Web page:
Amnesty International: Turkish Authorities Have Been Mistreating Refugees and Asylum Seekers

Refugees and migrants board Turkish Coast Guard Search and Rescue ship Umut-703 after a failed attempt of crossing to the Greek island of Lesbos off the shores of Canakkale, Turkey, November 8. Umit Bektas/Reuters

Turkish authorities have been "unlawfully apprehending", "detaining" and "pressuring" refugees and asylum-seekers to return home, according to a new Amnesty International report released on Wednesday.

The report, called Europe's Gatekeeper , documents how the European Union (EU) is in danger of being complicit in what Amnesty called "serious human rights violations" against refugees and asylum-seekers, after EU leaders signed an agreement on November 24 with the Turkish government to curb the number of refugees entering Europe.

The 28-member group vowed to provide $3.2 billion over two years to help raise living standards for 2.2 million Syrian refugees now living in Turkey. In return Turkey will assist the EU in reducing numbers via stricter border controls.

Since September—parallel to when the talks between the EU and Turkey began —Amnesty found that Turkish authorities have been rounding up "potentially hundreds" of refugees and asylum seekers from Turkey's western border provinces, including Edirne and Muola, before transporting them to isolated detention centers in the south and east of the country via bus.

Amnesty documented three cases of physical abuse in detention centres, amid numerous reports of ill-treatment suggesting more widespread abuse. Authorities have reportedly shackled and beaten at least eleven people "for days on end," keeping them for up to two months without explanation or legal grounds. In some cases, authorities denied detainees contact with the outside world, including to lawyers or family members.

A 40-year-old Syrian man, who was shackled and chained for seven days in a room alone in the Erzurum Removal Center, eastern Turkey, told researchers: "When they put a chain over your hands and legs, you feel like a slave, like you are not a human being."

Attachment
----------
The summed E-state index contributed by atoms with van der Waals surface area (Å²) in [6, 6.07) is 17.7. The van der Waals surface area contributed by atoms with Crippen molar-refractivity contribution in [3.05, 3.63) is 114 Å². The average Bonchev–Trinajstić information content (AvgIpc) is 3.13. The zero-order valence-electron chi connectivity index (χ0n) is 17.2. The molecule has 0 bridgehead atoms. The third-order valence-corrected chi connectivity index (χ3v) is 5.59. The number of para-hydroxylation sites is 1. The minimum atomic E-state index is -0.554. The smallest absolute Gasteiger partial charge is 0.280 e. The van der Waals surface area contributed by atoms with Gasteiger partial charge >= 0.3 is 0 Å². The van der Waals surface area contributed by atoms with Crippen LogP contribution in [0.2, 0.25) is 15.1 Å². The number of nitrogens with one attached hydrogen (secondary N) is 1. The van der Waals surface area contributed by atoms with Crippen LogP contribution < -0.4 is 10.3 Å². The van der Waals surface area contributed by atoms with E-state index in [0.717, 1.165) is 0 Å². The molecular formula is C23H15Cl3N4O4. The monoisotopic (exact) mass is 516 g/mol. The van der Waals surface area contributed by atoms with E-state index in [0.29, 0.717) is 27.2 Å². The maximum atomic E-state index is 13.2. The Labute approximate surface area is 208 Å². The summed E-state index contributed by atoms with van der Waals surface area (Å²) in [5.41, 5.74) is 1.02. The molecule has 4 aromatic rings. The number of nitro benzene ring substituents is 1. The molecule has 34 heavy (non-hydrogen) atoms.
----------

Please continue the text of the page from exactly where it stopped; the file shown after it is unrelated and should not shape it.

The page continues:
Most of those detained said that they were intending or attempting to cross irregularly to the EU. Turkey hosts the largest refugee population in the world, with about 2.2 million registered Syrian refugees and approximately 230,000 asylum-seekers from other countries. Neighboring country Lebanon hosts 1 million Syrian refugees.

The EU and Turkey are holding further talks this week in the run up to the European Summit on Thursday.

While researchers have documented more than one hundred forcible returns to Syria and Iraq from Turkey in recent months, Amnesty said it fears that the actual number is far higher. Refugees and asylum-seekers told researchers that the only way they could leave the facilities was to agree to return to where they came from. In Erzurum, a three-year-old child was forced to provide his fingerprints as evidence of his consent to return to Syria, a 23-year-old Syrian man told Amnesty International.

Amnesty is calling on Turkey to put a stop to the ill-treatment in detention centers and deportations. It is also calling on an independent monitoring body to review the EU-Turkey plan and the use of EU funds for migration-related detention purposes.

Anna Shea, a researcher who compiled the report with another colleague, told Newsweek over the phone that Amnesty is worried that three cases of physical abuse are just the beginning. "We know of 130 people who were sent back to Syria," she says. "We've heard rumors and reports that we haven't been able to follow up on because people have just disappeared."